Baklava, on the pedestal of Turkish cuisine for centuries, is known as the only dessert which simultaneously appeals to all five senses. So how to pick out the best baklava?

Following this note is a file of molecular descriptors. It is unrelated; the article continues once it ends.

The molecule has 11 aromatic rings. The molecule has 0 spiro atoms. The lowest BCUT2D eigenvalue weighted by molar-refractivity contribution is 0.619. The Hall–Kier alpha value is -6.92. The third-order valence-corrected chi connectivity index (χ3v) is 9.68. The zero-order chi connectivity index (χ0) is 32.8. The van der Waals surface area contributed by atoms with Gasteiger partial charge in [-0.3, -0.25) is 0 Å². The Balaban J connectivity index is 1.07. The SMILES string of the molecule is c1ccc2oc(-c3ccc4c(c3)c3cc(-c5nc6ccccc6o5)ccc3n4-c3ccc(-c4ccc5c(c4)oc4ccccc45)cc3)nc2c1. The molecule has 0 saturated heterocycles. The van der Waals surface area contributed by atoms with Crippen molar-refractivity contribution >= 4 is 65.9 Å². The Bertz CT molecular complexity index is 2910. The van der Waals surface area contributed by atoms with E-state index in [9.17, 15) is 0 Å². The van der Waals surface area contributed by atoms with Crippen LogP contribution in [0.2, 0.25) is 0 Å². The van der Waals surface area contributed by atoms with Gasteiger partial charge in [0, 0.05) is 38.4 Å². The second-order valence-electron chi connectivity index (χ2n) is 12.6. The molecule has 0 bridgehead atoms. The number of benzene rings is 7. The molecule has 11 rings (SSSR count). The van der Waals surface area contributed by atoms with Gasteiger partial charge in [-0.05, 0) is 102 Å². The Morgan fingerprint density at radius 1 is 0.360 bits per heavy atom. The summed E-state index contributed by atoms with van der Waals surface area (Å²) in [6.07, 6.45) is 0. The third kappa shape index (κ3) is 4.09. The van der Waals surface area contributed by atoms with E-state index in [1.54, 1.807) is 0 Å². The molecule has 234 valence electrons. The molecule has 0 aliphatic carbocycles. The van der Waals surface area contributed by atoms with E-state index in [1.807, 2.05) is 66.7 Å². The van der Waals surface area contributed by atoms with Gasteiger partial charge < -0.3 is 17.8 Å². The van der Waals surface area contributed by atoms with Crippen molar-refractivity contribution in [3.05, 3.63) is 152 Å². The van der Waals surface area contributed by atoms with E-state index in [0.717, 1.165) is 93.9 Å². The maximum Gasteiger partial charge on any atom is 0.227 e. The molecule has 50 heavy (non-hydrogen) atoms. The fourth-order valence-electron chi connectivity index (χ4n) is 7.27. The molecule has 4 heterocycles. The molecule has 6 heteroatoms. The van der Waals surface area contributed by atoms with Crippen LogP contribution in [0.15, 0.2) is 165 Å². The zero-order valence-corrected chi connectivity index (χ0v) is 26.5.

Baklava owes its taste to yellow flour ground from Anatolian wheat, and oily, dark green pistachio called “boz” picked before ripened. The secret of baklava’s durability lies in semolina and milk spread under the mixture between doughs. Another feature of quality baklava is a well prepared and evenly poured syrup. It is common knowledge that if syrup is not poured carefully, it may leave a burning taste at the palate thus making baklava a mediocre pastry. However, no matter how good the baklava is, it starts to lose its taste and odour after the fourth day. A good baklava must smell of butter, pistachio and walnuts and it must be golden yellow. All aside, the real secret behind good baklava is apparent in a saying of baklava masters: You cannot make good baklava from a dough which was not kneaded with love.